AZ's Alexion inks wide-ranging AI agreement with Verge
AstraZeneca has made a sizeable play in applying artificial intelligence to drug discovery in its rare disease unit Alexion, partnering with Verge Genomics in a deal that could be worth around $840 million.
That includes $42 million upfront in cash and equity to get access to Verge's Converge platform, which uses AI to seek out new drug targets from patient tissue data. AZ and Verge plan to work together over four years to find new drug targets for as-yet unspecified rare neurodegenerative and neuromuscular diseases.
Verge will apply the 'full-stack' Converge platform to tease out targets from a proprietary library of genomic datasets sampled directly from human tissue. Once those targets are identified, Alexion will have the option to license them as the basis for drug discovery and development programmes.
The deal is another example of pharma's adoption of AI as a tool to accelerate the discovery and development of new medicines, with GlobalData research suggesting that the approach can dramatically reduce the exploratory research phase from four to five years to less than 12 months.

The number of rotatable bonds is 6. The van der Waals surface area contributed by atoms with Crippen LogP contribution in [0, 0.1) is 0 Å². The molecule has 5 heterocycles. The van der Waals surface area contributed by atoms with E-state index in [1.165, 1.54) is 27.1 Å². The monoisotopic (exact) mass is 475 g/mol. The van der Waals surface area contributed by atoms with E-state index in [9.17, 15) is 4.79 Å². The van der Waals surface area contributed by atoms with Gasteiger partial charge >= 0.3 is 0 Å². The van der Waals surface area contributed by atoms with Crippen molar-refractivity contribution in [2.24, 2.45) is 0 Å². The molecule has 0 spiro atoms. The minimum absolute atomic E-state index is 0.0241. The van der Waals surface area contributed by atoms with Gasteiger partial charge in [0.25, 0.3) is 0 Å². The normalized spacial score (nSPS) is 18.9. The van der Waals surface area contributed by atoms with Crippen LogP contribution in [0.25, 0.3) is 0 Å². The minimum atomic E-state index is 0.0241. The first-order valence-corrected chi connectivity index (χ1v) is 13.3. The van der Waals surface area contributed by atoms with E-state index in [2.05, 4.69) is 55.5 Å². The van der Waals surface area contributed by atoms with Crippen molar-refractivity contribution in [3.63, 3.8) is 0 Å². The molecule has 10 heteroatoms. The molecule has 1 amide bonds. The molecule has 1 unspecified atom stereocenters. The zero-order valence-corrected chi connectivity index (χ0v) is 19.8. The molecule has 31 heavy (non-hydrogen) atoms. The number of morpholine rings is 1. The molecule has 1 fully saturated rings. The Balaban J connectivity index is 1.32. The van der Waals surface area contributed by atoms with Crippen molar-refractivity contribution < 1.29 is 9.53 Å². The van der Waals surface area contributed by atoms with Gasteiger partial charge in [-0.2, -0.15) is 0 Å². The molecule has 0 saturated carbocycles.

AZ is the second big pharma group to tap into Verge's approach to deploying AI for target discovery after Eli Lilly, which paid $25 million upfront in 2021 to kick off a $694 million collaboration focused on neurodegenerative disorder amyotrophic lateral sclerosis (ALS).
ALS is also the lead target of Verge's own in-house development programme, headed by VRG50635, an orally active drug targeting 1-phosphatidylinositol 3-phosphate 5-kinase (PIKfyve) that recently cleared a phase 1 trial. It is intended as a therapy for patients with all forms of the devastating motor neuron disorder.
VRG50635 is the only PIKfyve inhibitor in clinical development to be selected specifically for treating central nervous system disease, according to Verge, and has shown efficacy in multiple preclinical studies in ALS-relevant models of motor neuron degeneration.
The biotech, meanwhile, is also working with the Sheffield Institute for Translational Neuroscience (SITraN) in the UK to find and validate new targets for Parkinson's disease medicines.
Alexion's head of R&D, Seng Cheng, said that using Verge's AI-enabled platform in combination with data from patient tissue samples has the potential to help researchers "more efficiently identify and validate therapeutic targets for rare diseases."
He added that the collaboration "will contribute to Alexion's science-led innovation and may help accelerate our efforts to transform the discovery and development of new medicines for patients with rare diseases."